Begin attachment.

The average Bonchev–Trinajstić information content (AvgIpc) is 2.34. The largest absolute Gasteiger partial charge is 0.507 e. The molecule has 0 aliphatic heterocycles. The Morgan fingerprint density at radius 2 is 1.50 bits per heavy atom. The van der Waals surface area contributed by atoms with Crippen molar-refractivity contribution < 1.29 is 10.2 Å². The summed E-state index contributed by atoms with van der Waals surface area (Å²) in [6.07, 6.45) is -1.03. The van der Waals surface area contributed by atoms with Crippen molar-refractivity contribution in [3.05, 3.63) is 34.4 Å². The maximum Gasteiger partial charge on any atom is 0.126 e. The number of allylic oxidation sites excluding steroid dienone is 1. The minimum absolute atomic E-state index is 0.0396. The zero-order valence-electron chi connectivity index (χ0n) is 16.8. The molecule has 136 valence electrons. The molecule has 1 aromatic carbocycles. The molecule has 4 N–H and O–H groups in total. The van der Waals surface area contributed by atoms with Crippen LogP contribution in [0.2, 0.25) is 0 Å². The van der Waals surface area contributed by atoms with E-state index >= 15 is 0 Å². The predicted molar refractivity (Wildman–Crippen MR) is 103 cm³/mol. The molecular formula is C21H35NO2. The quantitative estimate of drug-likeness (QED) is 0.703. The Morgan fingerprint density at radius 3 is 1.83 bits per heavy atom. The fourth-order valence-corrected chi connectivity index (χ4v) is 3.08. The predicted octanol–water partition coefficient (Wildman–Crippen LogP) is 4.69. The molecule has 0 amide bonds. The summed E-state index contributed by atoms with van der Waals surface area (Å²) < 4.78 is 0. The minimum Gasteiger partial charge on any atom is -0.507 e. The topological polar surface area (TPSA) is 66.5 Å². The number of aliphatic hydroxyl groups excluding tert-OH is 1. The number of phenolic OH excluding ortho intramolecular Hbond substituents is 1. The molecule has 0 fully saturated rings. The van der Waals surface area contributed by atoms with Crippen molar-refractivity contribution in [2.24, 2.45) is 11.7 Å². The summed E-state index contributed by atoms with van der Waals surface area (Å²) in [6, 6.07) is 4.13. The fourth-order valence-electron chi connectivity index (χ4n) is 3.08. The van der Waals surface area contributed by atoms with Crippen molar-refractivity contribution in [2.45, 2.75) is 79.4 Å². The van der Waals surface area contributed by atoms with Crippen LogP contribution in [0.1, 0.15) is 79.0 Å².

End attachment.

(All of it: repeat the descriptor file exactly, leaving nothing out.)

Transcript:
The average Bonchev–Trinajstić information content (AvgIpc) is 2.34. The largest absolute Gasteiger partial charge is 0.507 e. The molecule has 0 aliphatic heterocycles. The Morgan fingerprint density at radius 2 is 1.50 bits per heavy atom. The van der Waals surface area contributed by atoms with Crippen molar-refractivity contribution < 1.29 is 10.2 Å². The summed E-state index contributed by atoms with van der Waals surface area (Å²) in [6.07, 6.45) is -1.03. The van der Waals surface area contributed by atoms with Crippen molar-refractivity contribution in [3.05, 3.63) is 34.4 Å². The maximum Gasteiger partial charge on any atom is 0.126 e. The number of allylic oxidation sites excluding steroid dienone is 1. The minimum absolute atomic E-state index is 0.0396. The zero-order valence-electron chi connectivity index (χ0n) is 16.8. The molecule has 136 valence electrons. The molecule has 1 aromatic carbocycles. The molecule has 4 N–H and O–H groups in total. The van der Waals surface area contributed by atoms with Crippen LogP contribution in [0.2, 0.25) is 0 Å². The van der Waals surface area contributed by atoms with E-state index >= 15 is 0 Å². The predicted molar refractivity (Wildman–Crippen MR) is 103 cm³/mol. The molecular formula is C21H35NO2. The quantitative estimate of drug-likeness (QED) is 0.703. The Morgan fingerprint density at radius 3 is 1.83 bits per heavy atom. The fourth-order valence-corrected chi connectivity index (χ4v) is 3.08. The predicted octanol–water partition coefficient (Wildman–Crippen LogP) is 4.69. The molecule has 0 amide bonds. The summed E-state index contributed by atoms with van der Waals surface area (Å²) < 4.78 is 0. The minimum Gasteiger partial charge on any atom is -0.507 e. The topological polar surface area (TPSA) is 66.5 Å². The number of aliphatic hydroxyl groups excluding tert-OH is 1. The number of phenolic OH excluding ortho intramolecular Hbond substituents is 1. The molecule has 0 fully saturated rings. The van der Waals surface area contributed by atoms with Crippen molar-refractivity contribution in [2.24, 2.45) is 11.7 Å². The summed E-state index contributed by atoms with van der Waals surface area (Å²) in [6, 6.07) is 4.13. The fourth-order valence-electron chi connectivity index (χ4n) is 3.08. The van der Waals surface area contributed by atoms with Crippen molar-refractivity contribution in [2.45, 2.75) is 79.4 Å². The van der Waals surface area contributed by atoms with Crippen LogP contribution in [0.1, 0.15) is 79.0 Å².